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Published: July 15th 2010
View of the Pamirs from Sary Tash in Kyrgyzstan
The colour of Kyrgyzstan is not red, as the flag suggests, or as might be associated with the recent spillage of blood in the south of the country. In fact there is not one colour you can put to it, instead it consists of a kaleidoscope of colours and if you have ever hiked in the Kyrgyz Mountains you will know what I mean. Here you wade through a multi coloured world of flowers of all sizes and shapes. Red, blue, purple, white, yellow, green, pink and everything in between is represented in the natural world that surrounds you in the green mountains of the Tien Shan.
Kyrgyzstan, a country in turmoil, and because of this a country that is being avoided by most tourists. Good for me perhaps, but bad for the local population. As always it isn't as bad as represented on the television and the north of the country was never involved in the troubles down south. As you arrive from Tajikistan the first thing you notice is how green the country is. It might sound incredulous and maybe it is, but you can actually see the border between the two countries, Kyrgyzstan green, Tajikistan brown and
Osh to Bishkek
View from the Tor-Ashuu Pass
arid, a clear line dividing the two. You cross a pass and all changes; one side of it gets plenty of rain, the other obviously not. And so I arrived rather timidly and anxious in this new country, worried about what might lie ahead. I was after all going to pass through Osh and Jalalabad and even in the far reaches of Tajikistan word had reached me of the events that had transpired there, and as news was rather sketchy I wasn't at all sure whether things had calmed down or not. My only precaution was to try and avoid both cities and pass them by over the ring roads on my way to Bishkek. Luck would have it that we managed to squeeze into a overcrowded four-wheel drive at the border which was making its way directly to Bishkek, thus indeed avoiding an awkward transit or stay in Osh.
And so after a rather grueling 27 hour journey we arrived in Bishkek tired but well. Bishkek is a rather Russified city, and it was never our plan to stay very long. After two days of recovery and after we met up with Danielle again, who flew in from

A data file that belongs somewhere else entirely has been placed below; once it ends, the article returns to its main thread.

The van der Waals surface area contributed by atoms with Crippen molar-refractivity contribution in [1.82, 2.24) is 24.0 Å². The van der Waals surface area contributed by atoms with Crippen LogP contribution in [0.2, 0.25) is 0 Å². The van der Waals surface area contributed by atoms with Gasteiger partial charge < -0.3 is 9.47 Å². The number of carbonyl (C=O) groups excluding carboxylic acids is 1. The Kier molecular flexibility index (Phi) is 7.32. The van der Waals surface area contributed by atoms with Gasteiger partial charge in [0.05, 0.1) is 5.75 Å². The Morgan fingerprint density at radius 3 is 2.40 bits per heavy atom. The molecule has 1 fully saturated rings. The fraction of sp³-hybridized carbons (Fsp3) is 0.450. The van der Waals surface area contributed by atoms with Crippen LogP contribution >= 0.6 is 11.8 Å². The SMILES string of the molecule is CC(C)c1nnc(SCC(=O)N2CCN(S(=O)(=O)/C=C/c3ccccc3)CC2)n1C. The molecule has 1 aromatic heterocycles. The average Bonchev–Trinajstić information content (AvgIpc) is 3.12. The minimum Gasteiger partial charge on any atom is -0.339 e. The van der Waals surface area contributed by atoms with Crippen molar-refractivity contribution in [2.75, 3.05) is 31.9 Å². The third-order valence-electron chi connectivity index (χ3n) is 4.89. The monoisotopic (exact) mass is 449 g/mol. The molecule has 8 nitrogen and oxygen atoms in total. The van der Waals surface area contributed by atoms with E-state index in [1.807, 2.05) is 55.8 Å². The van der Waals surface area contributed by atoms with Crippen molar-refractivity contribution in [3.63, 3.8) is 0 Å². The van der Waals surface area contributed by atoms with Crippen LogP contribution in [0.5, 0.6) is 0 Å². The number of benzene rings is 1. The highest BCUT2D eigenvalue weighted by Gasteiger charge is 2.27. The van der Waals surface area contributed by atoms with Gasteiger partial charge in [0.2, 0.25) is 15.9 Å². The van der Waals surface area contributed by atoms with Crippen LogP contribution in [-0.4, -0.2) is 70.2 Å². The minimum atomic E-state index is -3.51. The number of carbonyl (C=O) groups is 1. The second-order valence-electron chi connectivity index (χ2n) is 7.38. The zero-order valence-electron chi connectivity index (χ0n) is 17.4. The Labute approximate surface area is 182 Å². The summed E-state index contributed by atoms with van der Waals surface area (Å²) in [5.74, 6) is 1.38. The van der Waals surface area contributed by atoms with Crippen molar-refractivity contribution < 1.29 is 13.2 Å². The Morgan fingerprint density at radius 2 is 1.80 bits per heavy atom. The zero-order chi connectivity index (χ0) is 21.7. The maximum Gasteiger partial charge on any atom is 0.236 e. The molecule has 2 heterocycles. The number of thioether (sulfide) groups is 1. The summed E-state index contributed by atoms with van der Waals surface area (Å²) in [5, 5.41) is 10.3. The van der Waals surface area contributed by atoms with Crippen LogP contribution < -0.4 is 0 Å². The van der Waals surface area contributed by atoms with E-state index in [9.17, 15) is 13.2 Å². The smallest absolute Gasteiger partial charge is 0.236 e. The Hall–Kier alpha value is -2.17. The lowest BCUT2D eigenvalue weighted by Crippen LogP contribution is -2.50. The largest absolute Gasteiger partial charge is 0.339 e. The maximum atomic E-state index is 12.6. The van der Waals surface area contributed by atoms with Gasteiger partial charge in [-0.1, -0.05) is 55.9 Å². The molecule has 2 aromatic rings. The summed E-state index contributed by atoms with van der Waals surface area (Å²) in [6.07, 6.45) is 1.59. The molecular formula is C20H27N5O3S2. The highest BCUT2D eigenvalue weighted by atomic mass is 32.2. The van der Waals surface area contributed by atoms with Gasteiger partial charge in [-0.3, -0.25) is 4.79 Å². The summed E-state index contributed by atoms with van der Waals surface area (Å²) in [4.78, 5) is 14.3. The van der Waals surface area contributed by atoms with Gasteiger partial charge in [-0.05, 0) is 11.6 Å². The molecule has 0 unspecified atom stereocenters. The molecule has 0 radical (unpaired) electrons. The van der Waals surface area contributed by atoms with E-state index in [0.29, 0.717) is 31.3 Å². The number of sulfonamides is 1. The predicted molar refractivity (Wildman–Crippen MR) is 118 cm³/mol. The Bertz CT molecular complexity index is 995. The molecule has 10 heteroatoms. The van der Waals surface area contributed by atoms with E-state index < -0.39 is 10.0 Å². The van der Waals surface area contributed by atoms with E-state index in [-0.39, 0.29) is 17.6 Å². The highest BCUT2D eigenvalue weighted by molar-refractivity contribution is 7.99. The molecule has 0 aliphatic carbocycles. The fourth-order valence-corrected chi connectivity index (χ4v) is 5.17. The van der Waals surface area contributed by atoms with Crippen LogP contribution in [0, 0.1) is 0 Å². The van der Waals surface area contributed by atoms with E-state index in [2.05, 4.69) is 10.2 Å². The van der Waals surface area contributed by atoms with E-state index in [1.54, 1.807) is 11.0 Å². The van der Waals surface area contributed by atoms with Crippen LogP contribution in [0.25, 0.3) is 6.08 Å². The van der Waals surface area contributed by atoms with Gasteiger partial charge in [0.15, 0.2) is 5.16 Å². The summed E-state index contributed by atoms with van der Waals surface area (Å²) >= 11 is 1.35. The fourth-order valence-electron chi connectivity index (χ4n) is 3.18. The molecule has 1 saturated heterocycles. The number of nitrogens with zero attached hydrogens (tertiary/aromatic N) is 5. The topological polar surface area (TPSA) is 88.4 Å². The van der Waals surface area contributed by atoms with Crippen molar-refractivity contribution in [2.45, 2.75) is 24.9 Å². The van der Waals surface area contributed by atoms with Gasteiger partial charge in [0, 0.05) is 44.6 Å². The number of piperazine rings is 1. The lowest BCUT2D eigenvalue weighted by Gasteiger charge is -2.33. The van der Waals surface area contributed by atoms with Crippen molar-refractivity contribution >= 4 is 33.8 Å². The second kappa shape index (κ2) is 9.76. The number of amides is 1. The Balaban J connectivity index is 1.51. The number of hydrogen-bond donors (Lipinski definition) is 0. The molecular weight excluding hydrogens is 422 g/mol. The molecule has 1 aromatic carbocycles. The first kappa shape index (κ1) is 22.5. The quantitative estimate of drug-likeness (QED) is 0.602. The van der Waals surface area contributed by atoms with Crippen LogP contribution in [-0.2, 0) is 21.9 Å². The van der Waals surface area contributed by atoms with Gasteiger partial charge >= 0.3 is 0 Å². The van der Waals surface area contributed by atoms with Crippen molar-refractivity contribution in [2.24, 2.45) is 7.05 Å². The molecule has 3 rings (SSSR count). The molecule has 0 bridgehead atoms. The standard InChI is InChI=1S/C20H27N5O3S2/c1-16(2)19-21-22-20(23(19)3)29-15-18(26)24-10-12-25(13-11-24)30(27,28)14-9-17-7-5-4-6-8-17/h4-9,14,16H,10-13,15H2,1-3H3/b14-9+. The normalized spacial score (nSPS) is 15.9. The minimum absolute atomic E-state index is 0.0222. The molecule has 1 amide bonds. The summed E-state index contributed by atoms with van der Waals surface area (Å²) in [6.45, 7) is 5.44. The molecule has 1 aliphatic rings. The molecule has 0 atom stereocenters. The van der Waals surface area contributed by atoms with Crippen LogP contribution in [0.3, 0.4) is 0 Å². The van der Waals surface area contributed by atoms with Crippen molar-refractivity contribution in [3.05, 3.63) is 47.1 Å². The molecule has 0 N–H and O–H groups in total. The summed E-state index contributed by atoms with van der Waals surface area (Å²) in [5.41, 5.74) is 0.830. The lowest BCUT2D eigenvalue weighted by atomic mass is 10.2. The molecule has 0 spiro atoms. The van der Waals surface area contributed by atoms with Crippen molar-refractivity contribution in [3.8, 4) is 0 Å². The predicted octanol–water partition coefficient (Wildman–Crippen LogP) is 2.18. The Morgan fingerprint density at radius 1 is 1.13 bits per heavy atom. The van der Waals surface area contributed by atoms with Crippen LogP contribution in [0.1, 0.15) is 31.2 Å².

Erkindik (Freedom) Statue
Dushanbe, we left the town to its own devices and headed for Issyk-Kul for some sunbathing on its shores and a dip in its clear blue waters. To fit in with the local Russian tourists, and because Danielle was rather embarrassed about my favourite t-shirt with 'cooling' holes in it, I was given a Russian style Hawaii shirt by Danielle on the condition that I wouldn't wear the t-shirt with holes in it around her anymore. And so I donned on my new shirt and blended in seamlessly with the locals at the beach.
A day at the beach was enough, because lets face it, the main reason for coming to Kyrgyzstan for most tourists isn't the beach, but the mountains. We based ourselves in Karakol a thoroughly Russian town with a cute wooden Russian church and loads of gingerbread houses and old tsarist buildings. That is not to say there aren't any Kyrgyz in Karakol, there are of course and many of them, but the town was founded by the Russians in the eighteen hundreds and lots of them settled here, hence it has a very Russian feel to it. Our guesthouse was in one of those old
Burnt out building
wooden merchant houses, and the rooms took you back to the 1890's or somewhere around that time. Ricky and my room had a piano in it, and all the decor of a period movie. I just wished I had taken my top-hat, monocle and pipe with me; I would have fitted right in then!
After returning back to the future we went out to buy supplies, rent a tent and some sleeping mats and a few days later we found ourselves slogging up Karakol Valley in the rain on our way to Ala-Kol Lake. Another day after that brought us through knee high flowery mountain meadows, craggy mountain slopes and eventually to the half frozen turquoise waters of Ala-Kol where we set up our tent for the second night. We were regaled by stories of woes by Niv and Rotem of Israel who had tried but failed to cross Ala-Kol Pass further up. They had been caught in a snow storm and had been forced to turn back to the lake. It was at this time that I decided to change my flip-flops for my slightly more covered but all the more crappy sneakers, I however kept my shorts
At the beach in my Russian style Hawaii shirt
on, one should after all not change ones ways too much.
Our attempt at crossing the pass was successful, despite a snow storm on the way up. The weather cleared up just in time for me to find a way over the pass in between the snow shelves that threatened a minor avalanche at any given moment. It sounds more dangerous than it in fact was, as we managed to steer clear of anywhere that might have put us in the way of any avalanche and eventually we ended back up in green pastures where semi-wild horses were grazing away leisurely. More flowers greeted us as we made our way down to Altyn Arashan where we hoped to find a guesthouse and some hot springs. Our hope was not in vain and I can tell you the hot springs were very welcome!
And now four days later I can sit here in Karakol and comfortably tell you this tale about three totally unprepared individuals crossing over high mountain passes, through the flower filled vales of Kyrgyzstan. So take heart yea unprepared ones, it is possible!
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